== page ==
“Conversion factors take into account all the activities necessary to the production of a particular resource”. The application of life cycle analysis to the production of a product is fundamental in component footprint. This allows for a fuller picture of the impacts associated with material production and use as well as distinction between primary and secondary like manufactured products.
The life cycle assessment data are required to derive the ecological conversion footprints for components. The conversion factor needs to take into account the transport, processing and agriculture energy. For material and transport elements, it further makes allowance for the embodied energy, the energy land etc need to be included.
The data sources are more specific to the particular activity or area and that data collection is therefore also more time-consuming. Extra care has to be taken to avoid double-counting of impacts. Since component method is concentrated at detailed activity, it is more vulnerable to double counting.
The conversion factors for certain activities are calculated taking into account related factors like transportation, processing, maintenance etc. Some example of the pre calculated values are given in presentation slide 37 in the annex 1.
Since many people can identify with the activities of component, the component method is simplistic and educative. The activities like production of waste and the consumption of electricity etc are built around people’s daily routine, and people can participate and understand them. This method has the benefit of greater local transparency, which facilitates comparisons between impacts of different activities and experimentation with possible sustainability scenarios.
However, the comprehensive component list and reliability of the life-cycle assessment (LCA) and determines the overall accuracy of the final result. Hence, this approach has dangers of producing inaccurate results due to incomplete and inaccurate information.
Colorado College conducted ecological footprint using component based approach. The method for calculation and assumption are given in their report. Another example is Regional Stepwise™ developed by Best foot forward organization based on component approach to find the ecological footprint of a region or community.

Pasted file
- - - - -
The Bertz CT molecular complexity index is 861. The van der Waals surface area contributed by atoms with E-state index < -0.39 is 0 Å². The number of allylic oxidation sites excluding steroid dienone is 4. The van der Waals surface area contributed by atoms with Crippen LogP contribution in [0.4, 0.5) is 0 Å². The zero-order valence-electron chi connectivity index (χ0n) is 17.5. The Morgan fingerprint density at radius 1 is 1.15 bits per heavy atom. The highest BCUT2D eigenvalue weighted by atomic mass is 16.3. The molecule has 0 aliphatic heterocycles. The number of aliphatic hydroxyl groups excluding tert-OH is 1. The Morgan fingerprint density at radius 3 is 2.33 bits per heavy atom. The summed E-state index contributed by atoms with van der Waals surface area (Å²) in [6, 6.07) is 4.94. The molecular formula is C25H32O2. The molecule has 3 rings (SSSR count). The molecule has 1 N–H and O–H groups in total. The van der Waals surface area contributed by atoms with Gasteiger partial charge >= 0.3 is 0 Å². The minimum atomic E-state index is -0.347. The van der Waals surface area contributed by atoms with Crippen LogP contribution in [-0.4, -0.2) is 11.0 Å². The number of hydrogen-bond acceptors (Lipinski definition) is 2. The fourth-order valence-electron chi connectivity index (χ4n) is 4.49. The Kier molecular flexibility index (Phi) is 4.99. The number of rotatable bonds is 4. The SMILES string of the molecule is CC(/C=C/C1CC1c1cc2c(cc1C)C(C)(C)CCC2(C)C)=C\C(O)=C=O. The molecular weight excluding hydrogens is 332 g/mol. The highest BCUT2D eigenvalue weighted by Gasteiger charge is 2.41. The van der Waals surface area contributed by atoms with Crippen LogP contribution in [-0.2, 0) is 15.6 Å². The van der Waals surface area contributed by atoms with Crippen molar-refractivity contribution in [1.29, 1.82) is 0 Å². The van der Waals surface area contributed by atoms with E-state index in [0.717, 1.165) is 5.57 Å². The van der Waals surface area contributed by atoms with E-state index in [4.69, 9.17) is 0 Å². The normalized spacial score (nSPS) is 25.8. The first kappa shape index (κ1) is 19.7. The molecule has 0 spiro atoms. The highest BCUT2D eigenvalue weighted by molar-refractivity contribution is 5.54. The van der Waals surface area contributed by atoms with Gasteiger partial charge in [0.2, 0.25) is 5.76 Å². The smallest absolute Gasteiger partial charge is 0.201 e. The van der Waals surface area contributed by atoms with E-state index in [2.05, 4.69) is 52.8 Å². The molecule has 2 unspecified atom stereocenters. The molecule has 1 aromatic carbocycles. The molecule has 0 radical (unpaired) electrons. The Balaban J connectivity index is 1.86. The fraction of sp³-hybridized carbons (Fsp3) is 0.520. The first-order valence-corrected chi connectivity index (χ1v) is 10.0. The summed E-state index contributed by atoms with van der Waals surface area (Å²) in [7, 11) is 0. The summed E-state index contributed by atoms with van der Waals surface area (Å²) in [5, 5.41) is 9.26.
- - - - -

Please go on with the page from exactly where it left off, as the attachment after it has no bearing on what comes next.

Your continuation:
Ecological footprint doesn’t consider the loss of productivity from soil erosions. It excludes effect of pollution, toxic. “Resource and waste flows that cannot be measured are excluded from the assessment”. Many activities excluded from the ecological footprint is already described in chapter 3.
The accuracy of the conversion factors and footprints itself are constrained by data quality and availability. Proxies are used which may reflect true activity but they are not as reliable as primary data. Thus proxies reduce the reliability of the footprints calculated.
There are some potential errors types of errors such as data errors, assumption errors, systematic misinterpretations etc in the ecological footprint which is important in checking the validity and reliability of the ecological footprint results.
The ecological footprint methodology is undergoing significant development and regularly incorporates new data and scientific knowledge as it becomes available. The Global Footprint Network is continually improving the methodology through the National Footprint Accounts.
Careful planning is required before footprint project in order to determine the best methodology to adopt. The choice of method is determined primarily by scale and data availability and the purpose of foot printing.
Each method has its benefits and uses. Component methods allow detailed footprints but may be unreliable as data quality is questionable. On the other hand Compound foot printing may result in a more robust overall value but the disaggregated subcomponents may be unreliable.
The combination of methods can be used for footprint calculation to explore the possibility of applying the best elements of each method. The component method that is combined with compound Ecological Footprints assessment can overcome the weaknesses of respective methods. Numerous Studies for organizational, municipal and regional are conducted by calibrating component-based estimates on past and present compound national.
Chambers N, Simmons C, Wackernagel M (2000): Sharing Nature’s Interest: Ecological Footprints as an indicator of sustainability, Earthscan, London
McLoone A et al (- ): The Ecological Footprint Analysis of SMEs within Mid-West region of Ireland, University of Limerick, Ireland.
Wackernagel M. et al (2007): Current Method for calculating National Ecological Footprint Account, 2007, Science for Environmental and sustainable society, Vol 4. No1, Research Center for Sustainability and Environment Shiga University
Wackernagel M et al (2005): National Footprint and Biocapacity Accounts 2005: The underlying calculation method, Global Footprint Networks
Wright P. E (2002): Ecological Footprint of Colorado College: An Examination of sustainability , Colorado
Ecological Footprint Modeling : //www.rprogress.org/energyfootprint/eco_footprint/ 15/11/2007
Footprint Methodology : //www.footprintnetwork.org/gfn_sub.php?content=datamethods 30/10/2007
Stepwise Methodology : //www.bestfootforward.com/regionalstepwise.html#desc 12/11/2007
Summary of Book Sharing Nature’s Interest:
Technical Report on Methodology : //www.steppingforward.org.uk/tech/index.htm 5/11/2007
WWF, Living Planet Report (2002); //assets.panda.org/downloads/lpr2002.pdf 23/11/07
Annex 2: Equivalence Factors and Yield factors